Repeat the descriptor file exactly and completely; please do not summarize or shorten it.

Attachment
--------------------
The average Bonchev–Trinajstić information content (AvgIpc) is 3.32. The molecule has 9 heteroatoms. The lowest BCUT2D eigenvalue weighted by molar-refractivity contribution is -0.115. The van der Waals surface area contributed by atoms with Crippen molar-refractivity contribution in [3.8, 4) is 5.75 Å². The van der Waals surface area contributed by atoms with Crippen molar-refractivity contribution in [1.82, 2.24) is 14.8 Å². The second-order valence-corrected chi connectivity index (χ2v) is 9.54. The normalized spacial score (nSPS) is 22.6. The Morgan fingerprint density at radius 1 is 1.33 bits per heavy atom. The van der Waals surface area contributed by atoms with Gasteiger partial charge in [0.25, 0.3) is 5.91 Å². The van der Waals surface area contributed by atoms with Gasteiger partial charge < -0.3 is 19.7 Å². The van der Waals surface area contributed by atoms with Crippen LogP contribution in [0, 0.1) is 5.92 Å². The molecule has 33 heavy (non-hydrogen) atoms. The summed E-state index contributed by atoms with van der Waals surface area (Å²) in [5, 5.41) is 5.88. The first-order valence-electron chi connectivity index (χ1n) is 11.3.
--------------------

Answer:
The average Bonchev–Trinajstić information content (AvgIpc) is 3.32. The molecule has 9 heteroatoms. The lowest BCUT2D eigenvalue weighted by molar-refractivity contribution is -0.115. The van der Waals surface area contributed by atoms with Crippen molar-refractivity contribution in [3.8, 4) is 5.75 Å². The van der Waals surface area contributed by atoms with Crippen molar-refractivity contribution in [1.82, 2.24) is 14.8 Å². The second-order valence-corrected chi connectivity index (χ2v) is 9.54. The normalized spacial score (nSPS) is 22.6. The Morgan fingerprint density at radius 1 is 1.33 bits per heavy atom. The van der Waals surface area contributed by atoms with Gasteiger partial charge in [0.25, 0.3) is 5.91 Å². The van der Waals surface area contributed by atoms with Gasteiger partial charge < -0.3 is 19.7 Å². The van der Waals surface area contributed by atoms with Crippen LogP contribution in [0, 0.1) is 5.92 Å². The molecule has 33 heavy (non-hydrogen) atoms. The summed E-state index contributed by atoms with van der Waals surface area (Å²) in [5, 5.41) is 5.88. The first-order valence-electron chi connectivity index (χ1n) is 11.3.